Deborah Needleman always seems to say just what I have been thinking but haven’t quite gotten around to articulating. In her editor letter for this weekend’s T Magazine Luxury Issue, she writes, “To do ‘simple’ right isn’t as easy as it looks — whether it’s the design of a building, a dress or even a life. If knowledge is power and simplicity requires knowledge, then Socrates might agree with our issue’s premise that simplicity is very powerful.” And of course I’m with Socrates – and T.
Simplicity for me isn’t always simplicity of mere form. It could be simplicity of concept – a singular thought or vision that is adhered to without compromise. That isn’t saying I’m interested in all forms of simplicity – simply producing the cheapest product possible without regard to quality is a singular vision that doesn’t particularly interest me. But simplicity with regard to a honed aesthetic or intellectual calling does.
A perfect example of a singular vision that may not seem “simple” is the design duo, Roberto Peregalli and Laura Sartori Rimini of Studio Peregalli, above. I became somewhat obsessed with their work when I reviewed their book, The Invention of the Past almost two years ago. I was delighted to revisit their unique vision, below, in this issue.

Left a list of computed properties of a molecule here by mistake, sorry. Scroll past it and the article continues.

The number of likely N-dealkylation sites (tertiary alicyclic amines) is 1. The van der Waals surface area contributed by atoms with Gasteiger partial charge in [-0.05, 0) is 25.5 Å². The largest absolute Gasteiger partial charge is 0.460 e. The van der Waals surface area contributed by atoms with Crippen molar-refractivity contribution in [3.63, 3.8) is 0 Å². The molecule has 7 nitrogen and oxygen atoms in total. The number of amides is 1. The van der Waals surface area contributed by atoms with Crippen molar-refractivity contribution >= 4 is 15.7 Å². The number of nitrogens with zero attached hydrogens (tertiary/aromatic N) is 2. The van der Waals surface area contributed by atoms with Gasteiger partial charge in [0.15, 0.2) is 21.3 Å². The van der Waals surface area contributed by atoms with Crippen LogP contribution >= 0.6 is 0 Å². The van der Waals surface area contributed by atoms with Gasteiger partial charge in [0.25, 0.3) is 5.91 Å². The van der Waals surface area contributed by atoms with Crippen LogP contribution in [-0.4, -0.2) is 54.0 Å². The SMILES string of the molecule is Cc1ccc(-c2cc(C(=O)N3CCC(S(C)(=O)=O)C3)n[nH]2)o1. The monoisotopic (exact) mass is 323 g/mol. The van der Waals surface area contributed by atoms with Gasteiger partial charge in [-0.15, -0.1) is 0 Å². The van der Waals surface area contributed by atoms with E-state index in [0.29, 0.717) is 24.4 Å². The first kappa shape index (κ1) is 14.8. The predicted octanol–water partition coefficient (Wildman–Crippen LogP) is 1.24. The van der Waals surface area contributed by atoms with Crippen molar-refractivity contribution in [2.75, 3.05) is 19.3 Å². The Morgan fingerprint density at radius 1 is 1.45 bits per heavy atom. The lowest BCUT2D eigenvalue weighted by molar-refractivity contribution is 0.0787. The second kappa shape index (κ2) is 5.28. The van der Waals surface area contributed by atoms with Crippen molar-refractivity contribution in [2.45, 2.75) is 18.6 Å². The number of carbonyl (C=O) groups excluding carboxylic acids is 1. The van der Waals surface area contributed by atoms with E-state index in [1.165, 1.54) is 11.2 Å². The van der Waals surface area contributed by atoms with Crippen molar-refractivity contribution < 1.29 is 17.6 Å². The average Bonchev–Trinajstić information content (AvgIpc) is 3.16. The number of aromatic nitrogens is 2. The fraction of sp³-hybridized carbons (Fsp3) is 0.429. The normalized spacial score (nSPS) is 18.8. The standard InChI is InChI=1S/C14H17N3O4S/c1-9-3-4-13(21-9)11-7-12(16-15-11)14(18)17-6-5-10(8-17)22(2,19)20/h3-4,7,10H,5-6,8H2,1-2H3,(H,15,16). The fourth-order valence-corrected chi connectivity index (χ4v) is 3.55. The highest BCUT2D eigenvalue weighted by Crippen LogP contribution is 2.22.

photos of Studio Peregalli by Martin Morrell for T magazine
One of my favorite mantras is that style knows no age and I was happy to see that Needleman agrees. “I gravitate toward stories about older women because they are more often the ones who have their lives figured out in a way younger women, while more obviously photogenic and of-the-moment, often don’t. Style that lasts is the style that counts.” A piece on the 79 year old Italian countess and film director Marina Cicogna, photographed by Bruce Weber, below, is a case in point.
For these stories and more, I’ll be checking out the rest of the T Magazine Luxury Issue online and with a hard copy because I actually like to peruse all the advertising and little extras you sometimes miss in the virtual version.